Wednesday, May 20, 2020

Poetic truths from a leading economist: 'from crisis stems great renewal' — James Nason

In a keynote address to the Alltech One virtual global conference last night Australian-time, Mr McWilliams, an internationally renowned speaker and one of the world’s most influential economists, drew from the work of his countryman WB Yeats to illustrate how previous periods of crisis have historically led to great renewal.

“When I worked in the Central Bank in Ireland, if you’d told me that the Federal Reserve was going to buy government bonds directly, was then going to buy corporate bonds directly, and then last Thursday, it says we’re going to buy junk bonds and we’re going to take those off the balance sheets of the banking system and we’re going to give the banking system cash and the banks can lend out that, I would have said, that ‘ain’t going to happen’.
“And the funniest thing is it’s happened in the last two weeks and nobody said a word.
“Why? Because everybody realises that this shift is coming.”
– ‘Modern monetary theory’ gaining momentum: Faced with a choice between abandoning their dogma or moving into another Great Depression, monetary authorities in the United States and Europe were choosing to spend their way out by underwriting incomes and bailing out industries, and electing to worry about potential inflationary consequences in the future.
The US and Europe were in “a sort of a deflationary death spiral” that could potentially “drag us all into a depression” which could go on for a long time if monetary authorities don’t actually step up to the plate. However Mr McWilliams said he believed they are stepping up.
In the United States which has full monetary autonomy and its own currency and is facing a Presidential election later this year, the Democratic side of politics is coalescing around support for modern monetary theory, the notion of printing money to solve a country’s problem (a concept that many traditional economists have issues with).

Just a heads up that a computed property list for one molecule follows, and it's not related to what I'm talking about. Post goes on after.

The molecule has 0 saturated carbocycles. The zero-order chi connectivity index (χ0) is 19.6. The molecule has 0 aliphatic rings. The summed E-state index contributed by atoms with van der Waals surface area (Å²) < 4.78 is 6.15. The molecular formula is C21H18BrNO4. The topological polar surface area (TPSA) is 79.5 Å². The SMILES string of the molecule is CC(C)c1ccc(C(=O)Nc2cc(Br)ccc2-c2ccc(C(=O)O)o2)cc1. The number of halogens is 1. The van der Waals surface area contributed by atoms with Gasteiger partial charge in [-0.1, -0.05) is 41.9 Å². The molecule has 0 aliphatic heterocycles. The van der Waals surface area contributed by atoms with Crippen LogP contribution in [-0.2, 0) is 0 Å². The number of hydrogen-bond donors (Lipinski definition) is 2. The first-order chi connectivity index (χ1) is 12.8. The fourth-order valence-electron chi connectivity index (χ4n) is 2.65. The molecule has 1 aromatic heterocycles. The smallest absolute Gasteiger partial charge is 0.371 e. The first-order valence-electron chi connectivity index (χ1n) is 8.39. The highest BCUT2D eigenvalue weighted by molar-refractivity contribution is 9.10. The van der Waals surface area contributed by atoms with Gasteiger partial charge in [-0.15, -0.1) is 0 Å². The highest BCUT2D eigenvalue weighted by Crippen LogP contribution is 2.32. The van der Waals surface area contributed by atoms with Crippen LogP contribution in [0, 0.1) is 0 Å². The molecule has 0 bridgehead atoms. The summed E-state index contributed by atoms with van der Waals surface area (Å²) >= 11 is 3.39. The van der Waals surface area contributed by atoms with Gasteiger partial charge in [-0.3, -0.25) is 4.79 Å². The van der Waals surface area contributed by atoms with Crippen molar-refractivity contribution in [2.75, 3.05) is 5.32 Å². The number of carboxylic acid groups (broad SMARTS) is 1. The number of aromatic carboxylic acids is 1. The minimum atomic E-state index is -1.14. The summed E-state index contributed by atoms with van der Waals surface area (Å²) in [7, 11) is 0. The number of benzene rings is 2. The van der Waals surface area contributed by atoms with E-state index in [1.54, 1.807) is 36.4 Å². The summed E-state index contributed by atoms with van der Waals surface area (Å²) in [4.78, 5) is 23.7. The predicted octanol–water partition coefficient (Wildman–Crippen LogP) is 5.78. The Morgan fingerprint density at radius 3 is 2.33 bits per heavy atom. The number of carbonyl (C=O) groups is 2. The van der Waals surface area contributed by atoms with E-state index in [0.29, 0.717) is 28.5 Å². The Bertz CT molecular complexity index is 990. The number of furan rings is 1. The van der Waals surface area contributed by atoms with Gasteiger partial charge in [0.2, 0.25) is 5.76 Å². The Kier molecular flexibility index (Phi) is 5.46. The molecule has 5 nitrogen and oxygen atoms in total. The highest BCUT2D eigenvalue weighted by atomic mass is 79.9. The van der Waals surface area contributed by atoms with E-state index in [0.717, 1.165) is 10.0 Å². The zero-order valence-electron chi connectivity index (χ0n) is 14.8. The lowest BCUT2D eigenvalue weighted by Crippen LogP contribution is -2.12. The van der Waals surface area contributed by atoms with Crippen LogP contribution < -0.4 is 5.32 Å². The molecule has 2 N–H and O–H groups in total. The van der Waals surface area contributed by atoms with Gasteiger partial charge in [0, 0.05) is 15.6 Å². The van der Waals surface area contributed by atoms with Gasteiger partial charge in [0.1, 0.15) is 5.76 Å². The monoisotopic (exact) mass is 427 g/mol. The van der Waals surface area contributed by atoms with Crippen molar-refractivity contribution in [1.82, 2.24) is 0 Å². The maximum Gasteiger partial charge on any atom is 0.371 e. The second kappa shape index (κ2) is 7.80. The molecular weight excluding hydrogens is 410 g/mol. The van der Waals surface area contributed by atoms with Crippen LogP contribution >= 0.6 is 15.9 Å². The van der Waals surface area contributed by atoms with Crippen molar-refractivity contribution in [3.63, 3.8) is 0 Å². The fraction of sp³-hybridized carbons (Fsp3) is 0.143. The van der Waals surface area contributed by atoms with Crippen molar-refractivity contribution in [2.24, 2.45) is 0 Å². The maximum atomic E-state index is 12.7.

2020 opened with the expectation the US would experience a presidential election against a backdrop of lowest level of unemployment ever. It will now be held against a backdrop of the highest unemployment ever, currently standing at 28 percent.
“That is the only story” Mr McWilliams said. “Once your unemployment goes to that level, then all bets are off. All ideology’s out the window, and you’ve got to get folk back to work.”
Mr McWilliams said it would be critical for the US under this approach to protect its “productive capacity” to avoid hyperinflation, such as that which beset Germany after World War I and Zimbabwe when productive farming land was taken from farmers under the Mugabe regime.
In order to achieve aim that he said key MMT proponents such as economist Stephanie Kelton, a senior Democratic economic advisor, are promoting the idea of using Government money now to build and expand the capacity of the US economy to reduce the chances of having inflation.
“I would agree with that, simply because I think we’re moving into a deflationary world. If rates of unemployment in certain states are as high as they seem to be ticking up every day, that’s not an environment where prices rise. That’s an environment where prices fall.”
Beef Central (Australia)
Poetic truths from a leading economist: 'from crisis stems great renewal'
James Nason


Andrew Anderson said...

Except fiat creation has to compete with the privately created deposits of a government-privileged usury cartel for real resources.

Yes, a monetary sovereign can always outbid the private sector but at the cost of unnecessary price inflation.

Or is allowing the banks and the so-called "credit worthy" to steal from the poorer price deflationary via productivity gains?

That's the theory but it ignores the externalities inherent in injustice which ultimately could result in some VERY expensive consequences (e.g. France 1793).

Andrew Anderson said...

and we’re going to give the banking system cash and the banks can lend out that,

No, not unless the banks lend out actual physical fiat, coins and paper Central Bank Notes, which they don't normally do.

Instead, the banks create additional liabilities for fiat (bank deposits) when they "lend".

Matt Franko said...


AA everybody here already knows that...